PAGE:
Treat yourself to a little southern comfort and take in “Steel Magnolias” at Historic Everett Theatre.
The story will leave you feeling all warm inside like a shot of Kentucky bourbon, and the distinctly Louisiana dialogue snaps, crackles and pops like crawdads on the grill.
The story revolves around female relationships and how a group of everyday gals become heroines in each other’s lives. It’s an emotionally uplifting stew of strength, sweetness and sass served up by some talented actresses.
The women in “Steel Magnolias” all live in Chinquapin Parish, La. They survive through each other’s divorces and deaths in the family and celebrate each other’s marriages and children. Though a tragedy shakes their bond, they hold steady, again, for each other.
The women gather at Truvy’s Beauty Salon, where Truvy doesn’t hold court as much as administer kindness, comfort and a coiffure. The women exchange gossip, advice and recipes — there’s a good one for Sammy DeSoto’s Red Beans and Rice in the play program — as each advances through life.
Clairee Belcher is the town’s former first lady, a widow who now lives to travel, cook and follow football. She was played with just the right pomp by Barbara Fine, whose dominating stature helped pull off this commanding role as town matron and smart ass.
Annelle DeSoto is a newcomer whose newlywed deadbeat husband has left her. She was played by a delightful hand-wringing Diane Kenley, who transformed from mousy to strong Christian by Act Two.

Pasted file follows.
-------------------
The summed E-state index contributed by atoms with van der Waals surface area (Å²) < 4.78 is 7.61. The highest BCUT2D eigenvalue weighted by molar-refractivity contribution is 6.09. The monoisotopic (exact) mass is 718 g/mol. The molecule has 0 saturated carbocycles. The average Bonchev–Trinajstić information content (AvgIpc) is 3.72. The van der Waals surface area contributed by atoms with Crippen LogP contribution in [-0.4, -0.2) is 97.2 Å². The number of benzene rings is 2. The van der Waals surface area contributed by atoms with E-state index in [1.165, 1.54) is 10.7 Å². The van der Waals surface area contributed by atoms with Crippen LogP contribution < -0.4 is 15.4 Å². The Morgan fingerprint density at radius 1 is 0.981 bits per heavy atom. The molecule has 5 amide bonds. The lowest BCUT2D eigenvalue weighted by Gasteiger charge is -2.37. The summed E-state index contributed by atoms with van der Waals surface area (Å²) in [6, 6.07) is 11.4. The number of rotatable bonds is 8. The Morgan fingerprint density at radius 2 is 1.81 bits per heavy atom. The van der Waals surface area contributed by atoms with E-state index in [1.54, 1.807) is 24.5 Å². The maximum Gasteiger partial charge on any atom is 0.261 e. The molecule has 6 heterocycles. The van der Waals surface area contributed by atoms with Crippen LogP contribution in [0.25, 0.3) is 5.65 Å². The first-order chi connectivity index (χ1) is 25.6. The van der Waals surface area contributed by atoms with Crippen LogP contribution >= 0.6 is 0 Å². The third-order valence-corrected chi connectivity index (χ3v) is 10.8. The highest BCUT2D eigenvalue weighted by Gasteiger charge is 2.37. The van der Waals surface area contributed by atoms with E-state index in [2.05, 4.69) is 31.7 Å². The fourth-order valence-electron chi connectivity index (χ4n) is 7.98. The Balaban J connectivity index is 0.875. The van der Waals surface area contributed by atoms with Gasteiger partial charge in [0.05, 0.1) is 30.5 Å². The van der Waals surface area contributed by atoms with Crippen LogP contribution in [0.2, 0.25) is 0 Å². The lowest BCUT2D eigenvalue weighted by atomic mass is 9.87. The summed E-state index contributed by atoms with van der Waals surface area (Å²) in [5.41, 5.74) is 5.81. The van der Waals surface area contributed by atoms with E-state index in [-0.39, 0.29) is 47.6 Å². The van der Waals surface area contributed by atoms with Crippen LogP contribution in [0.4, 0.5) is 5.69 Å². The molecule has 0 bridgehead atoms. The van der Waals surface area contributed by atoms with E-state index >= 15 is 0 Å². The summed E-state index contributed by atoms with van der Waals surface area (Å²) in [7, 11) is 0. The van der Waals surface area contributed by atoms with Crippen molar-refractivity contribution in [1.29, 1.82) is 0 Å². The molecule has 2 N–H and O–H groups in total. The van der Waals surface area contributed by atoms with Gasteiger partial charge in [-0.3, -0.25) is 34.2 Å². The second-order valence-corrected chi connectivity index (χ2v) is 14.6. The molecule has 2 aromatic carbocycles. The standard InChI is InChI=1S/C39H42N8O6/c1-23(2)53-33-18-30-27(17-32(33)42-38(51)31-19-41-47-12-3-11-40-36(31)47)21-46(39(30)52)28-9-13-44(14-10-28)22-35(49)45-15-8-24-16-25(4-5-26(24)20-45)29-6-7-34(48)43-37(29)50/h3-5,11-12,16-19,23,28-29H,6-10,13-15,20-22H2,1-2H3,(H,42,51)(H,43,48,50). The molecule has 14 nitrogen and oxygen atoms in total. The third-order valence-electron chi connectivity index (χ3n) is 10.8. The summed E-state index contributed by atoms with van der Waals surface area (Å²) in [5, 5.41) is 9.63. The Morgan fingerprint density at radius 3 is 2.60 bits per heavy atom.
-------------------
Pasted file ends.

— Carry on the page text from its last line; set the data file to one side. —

Shelby Latcherie is about to marry but is a diabetic with a dilemma — she wants a child but it’s too risky. Amanda Gesme, fresh out of Cascade High School, nailed Shelby, producing an engaging young lady.
Shelby’s mother, M’Lynn Eatenton, kept a loving stranglehold on her only daughter and now fights the inevitable loss of her grip as her daughter grows up. Brianne Green unleashes a stunning soliloquy that will make you cry.
Ouiser Boudreaux is the loudmouth rich eccentric who finds distractions so she doesn’t have to deal with her own life’s emptiness. Sherry Penoyer as Ouiser was a hoot from the top of her flaming red hair to her orthopedic shoes and ankle socks.
And Truvy, well, she’s the constant in this group. Truvy was played with loving care by Sam Samano, who might have stumbled once or twice on the lines, but had enough passion for the role that all is forgiven.
“Steel Magnolias” is presented by a new acting company, Red Curtain Productions, at Historic Everett Theatre, which has a much-improved lighting and sound system and new technical folks who put a polish on the set design. Give Red Curtain and Historic Everett a try. This version of “Steel Magnolias” might just steel your heart.
Theresa Goffredo: 425-339-3424; firstname.lastname@example.org.
8 p.m. Fridays and Saturdays and 2 p.m. Sundays through Sept. 27 at Historic Everett Theatre, 2911 Colby Ave., Everett. Tickets are $15 and $12. Call Brown Paper Tickets at 800-838-3006, go online at www.brownpapertickets.com or purchase at the door.